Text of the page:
VarStructs.jl: variable Julia structs

I want to announce the VarStructs.jl package which introduces variables structs with dispatching and redefinition support.

using Pkg; Pkg.add("VarStructs")
using VarStructs

Features

VarStructs are similar to structs but have extra features:

  • You can add fields after their definition.
  • They can be defined inside a function or a local scope.
  • They can be redefined.

Similar to structs

  • They can be used for dispatching (zero-cost)
  • They can have custom constructors
  • They have type conversion/checking for the fields that are declared

Declaration

There are two ways to declare them:

Struct Syntax

In this syntax, providing initial values and types for the fields are optional.

@var struct Animal
    name::String
    number::Int64
end

Call Syntax

In this syntax, you should provide the initial values for the fields. Providing type for the fields are optional (if not provided, it is considered as Any).

@var Person(
        name = "Amin",
        number::Float64 = 20.0,
    )

Getting an Instance

Use the following syntax for getting an instance:

julia> person = Person(name = "Amin", number = 20.0)
Person(
    name::Any = Amin,       
    number::Float64 = 20.0,
)

# Type conversion for the fields that were declared
julia> person2 = Person(name = "Amin", number = 20)  # number is converted to Float64
Person(
    name::Any = Amin,       
    number::Float64 = 20.0,
)

# Type checking for the fields that were declared
julia> person2 = Person(name = "Amin", number = "20")
ERROR: MethodError: Cannot `convert` an object of type String to an object of type Float64

# new field added
julia> person2 = Person(name = "Amin", number = 20.0, initial = "T")
Person(
    initial::String = T,    
    name::Any = Amin,       
    number::Float64 = 20.0,
)

The two syntaxes that are used for declaration also return an instance of the VarStruct. So if you need an instance right away, you can use the following. Note that in redeclaration you will not get type checking based on the previous declaration.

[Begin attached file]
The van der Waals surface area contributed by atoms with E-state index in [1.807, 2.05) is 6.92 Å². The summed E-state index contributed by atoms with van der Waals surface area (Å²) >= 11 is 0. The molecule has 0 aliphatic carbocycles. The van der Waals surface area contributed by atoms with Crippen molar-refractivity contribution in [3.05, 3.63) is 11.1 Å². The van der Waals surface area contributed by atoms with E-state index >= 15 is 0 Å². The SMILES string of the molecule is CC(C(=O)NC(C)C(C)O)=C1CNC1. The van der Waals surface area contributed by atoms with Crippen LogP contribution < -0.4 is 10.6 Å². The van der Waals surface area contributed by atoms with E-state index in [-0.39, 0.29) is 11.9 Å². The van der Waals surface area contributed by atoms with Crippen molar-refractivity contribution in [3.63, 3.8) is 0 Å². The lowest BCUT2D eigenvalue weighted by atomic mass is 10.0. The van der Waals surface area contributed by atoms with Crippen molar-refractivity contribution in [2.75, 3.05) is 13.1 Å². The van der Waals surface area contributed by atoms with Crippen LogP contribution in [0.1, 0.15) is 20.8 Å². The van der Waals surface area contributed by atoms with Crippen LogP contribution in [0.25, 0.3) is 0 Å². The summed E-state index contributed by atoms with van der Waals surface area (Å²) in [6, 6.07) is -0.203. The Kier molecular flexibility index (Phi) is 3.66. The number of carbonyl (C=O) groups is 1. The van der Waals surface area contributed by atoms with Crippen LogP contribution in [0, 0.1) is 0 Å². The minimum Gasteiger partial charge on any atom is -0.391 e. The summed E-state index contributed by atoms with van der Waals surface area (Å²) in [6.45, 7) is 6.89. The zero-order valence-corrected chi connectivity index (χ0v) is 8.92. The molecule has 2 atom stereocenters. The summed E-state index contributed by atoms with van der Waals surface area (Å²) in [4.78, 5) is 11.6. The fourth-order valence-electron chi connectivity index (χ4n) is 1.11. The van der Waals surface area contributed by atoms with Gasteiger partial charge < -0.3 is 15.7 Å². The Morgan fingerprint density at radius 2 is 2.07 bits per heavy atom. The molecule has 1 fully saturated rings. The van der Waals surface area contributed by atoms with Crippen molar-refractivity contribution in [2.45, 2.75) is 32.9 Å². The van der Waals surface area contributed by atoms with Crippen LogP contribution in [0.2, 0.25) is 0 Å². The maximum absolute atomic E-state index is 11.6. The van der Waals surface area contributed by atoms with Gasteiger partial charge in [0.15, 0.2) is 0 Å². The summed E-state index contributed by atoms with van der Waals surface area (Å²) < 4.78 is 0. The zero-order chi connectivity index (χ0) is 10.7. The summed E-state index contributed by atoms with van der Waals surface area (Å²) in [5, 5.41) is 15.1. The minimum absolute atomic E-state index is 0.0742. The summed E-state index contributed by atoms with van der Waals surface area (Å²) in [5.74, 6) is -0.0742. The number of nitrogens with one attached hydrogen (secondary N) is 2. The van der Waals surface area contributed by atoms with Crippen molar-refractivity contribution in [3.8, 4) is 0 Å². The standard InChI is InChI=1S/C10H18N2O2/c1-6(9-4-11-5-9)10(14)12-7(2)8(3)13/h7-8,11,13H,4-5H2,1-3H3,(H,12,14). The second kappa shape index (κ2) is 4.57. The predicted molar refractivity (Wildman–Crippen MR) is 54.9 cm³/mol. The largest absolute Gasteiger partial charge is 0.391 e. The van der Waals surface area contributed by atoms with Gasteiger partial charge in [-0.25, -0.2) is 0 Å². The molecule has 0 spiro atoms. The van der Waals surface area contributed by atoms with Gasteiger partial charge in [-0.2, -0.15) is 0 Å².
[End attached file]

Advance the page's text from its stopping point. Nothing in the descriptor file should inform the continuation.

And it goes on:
animal = @var Animal(
        name = "lion",
        number::Int64 = 10,
    )

# redefinition of `Animal` returns a new instance:
animal2 = @var Animal(
        name = "dog",
        number::Int64 = 1,
    )

Accessing, Setting, Adding Fields

# Accessing
julia> person.name
"Amin"

# Setting
julia> person.name = "Tim"

# Adding Fields
julia> person.initial = "T"

Dispatch

info function dispatch for Person and Animal type:

function info(x::Person)
    println("Their home is city")
    return x.name
end

function info(x::Animal)
    println("Their home is jungle")
    return x.name
end
julia> info(person)
"Their home is city"
"Amin"

julia> info(animal)
"Their home is jungle"
"lion"

Custom Constructor

To define a custom constructor return an instance using the keyword method:

function Person(name, number)
    return Person(
        name = name,
        number = number,
        initial = name[1],
    )
end

Person("Amin", 20.0)

Give me benchmarks:

The dispatching is zero-cost like a normal struct:

julia> using VarStructs

julia> @var struct A
       end;
julia> @var struct B
       end;

julia> dispacth_varstruct(x::A) = 1
dispath_varstruct (generic function with 1 method)

julia> dispacth_varstruct(x::B) = 2
dispath_varstruct (generic function with 2 methods)

julia> using BenchmarkTools
julia> @btime dispath_varstruct(x) setup=(x=rand()<0.5 ? A() : B())
  0.001 ns (0 allocations: 0 bytes)
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VarStructs 0.3.0 has been released and it has passed its test phase.

The improvements:

  • Unset fields now have a type of Unset instead of Missing
  • Fixed a bug that fields with complex types were not being parsed correctly

I have added a schema example, which shows the power of VarStructs. This example shows how to define a schema for your data and add/process the actual data dynamically.

I’m a little confused by this, it seems like each VarStruct has only one single instance, and trying to create a new instance just mutates the old one?

julia> using VarStructs

julia> @var struct Foo
           a::Int
       end;

julia> f = Foo(a=1)
Foo(
    a::Int64 = 1, 
)

julia> g = Foo(a=2, b=1)
Foo(
    a::Int64 = 2, 
    b::Int64 = 1, 
)

julia> f
Foo(
    a::Int64 = 2, 
    b::Int64 = 1, 
)

Is this intentional? If so, I don’t really think it’s appropriate to call these things structs…

Even more bizarre:

julia> f == g
false

julia> f === g
false
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Yes, this is confusing a bit. I need to make the non-shared instances the default behavior instead. Shared instances probably need to be annotated in the declaration explicitly.

I will consider adding this feature in the next version.

VarStructs 0.4.0 is released with support for unique instances (like normal structs).

Now, @var will create VarStructs that will construct unique instances. Use @shared_var for shared VarStructs that construct shared instances.

2 Likes